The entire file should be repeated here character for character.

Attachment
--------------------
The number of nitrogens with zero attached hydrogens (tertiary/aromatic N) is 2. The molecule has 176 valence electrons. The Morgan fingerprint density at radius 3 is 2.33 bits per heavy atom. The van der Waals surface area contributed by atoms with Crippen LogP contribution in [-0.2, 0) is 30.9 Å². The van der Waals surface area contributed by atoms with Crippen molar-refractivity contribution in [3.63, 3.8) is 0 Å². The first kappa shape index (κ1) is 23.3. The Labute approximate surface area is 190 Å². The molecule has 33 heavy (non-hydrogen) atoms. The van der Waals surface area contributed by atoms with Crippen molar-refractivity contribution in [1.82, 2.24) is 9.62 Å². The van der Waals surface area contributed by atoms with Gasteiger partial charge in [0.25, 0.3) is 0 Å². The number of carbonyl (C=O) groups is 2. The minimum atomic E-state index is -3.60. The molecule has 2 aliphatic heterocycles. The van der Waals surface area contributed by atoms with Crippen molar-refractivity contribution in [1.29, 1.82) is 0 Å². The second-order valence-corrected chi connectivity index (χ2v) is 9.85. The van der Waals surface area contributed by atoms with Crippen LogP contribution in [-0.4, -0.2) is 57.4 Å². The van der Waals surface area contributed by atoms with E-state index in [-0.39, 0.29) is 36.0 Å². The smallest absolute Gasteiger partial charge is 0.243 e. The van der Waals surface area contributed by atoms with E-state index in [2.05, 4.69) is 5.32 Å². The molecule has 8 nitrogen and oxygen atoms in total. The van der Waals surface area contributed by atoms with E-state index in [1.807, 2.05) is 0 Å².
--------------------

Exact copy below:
The number of nitrogens with zero attached hydrogens (tertiary/aromatic N) is 2. The molecule has 176 valence electrons. The Morgan fingerprint density at radius 3 is 2.33 bits per heavy atom. The van der Waals surface area contributed by atoms with Crippen LogP contribution in [-0.2, 0) is 30.9 Å². The van der Waals surface area contributed by atoms with Crippen molar-refractivity contribution in [3.63, 3.8) is 0 Å². The first kappa shape index (κ1) is 23.3. The Labute approximate surface area is 190 Å². The molecule has 33 heavy (non-hydrogen) atoms. The van der Waals surface area contributed by atoms with Crippen molar-refractivity contribution in [1.82, 2.24) is 9.62 Å². The van der Waals surface area contributed by atoms with Gasteiger partial charge in [0.25, 0.3) is 0 Å². The number of carbonyl (C=O) groups is 2. The minimum atomic E-state index is -3.60. The molecule has 2 aliphatic heterocycles. The van der Waals surface area contributed by atoms with Crippen molar-refractivity contribution in [1.29, 1.82) is 0 Å². The second-order valence-corrected chi connectivity index (χ2v) is 9.85. The van der Waals surface area contributed by atoms with Crippen LogP contribution in [-0.4, -0.2) is 57.4 Å². The van der Waals surface area contributed by atoms with E-state index in [-0.39, 0.29) is 36.0 Å². The smallest absolute Gasteiger partial charge is 0.243 e. The van der Waals surface area contributed by atoms with E-state index in [2.05, 4.69) is 5.32 Å². The molecule has 8 nitrogen and oxygen atoms in total. The van der Waals surface area contributed by atoms with E-state index in [1.807, 2.05) is 0 Å².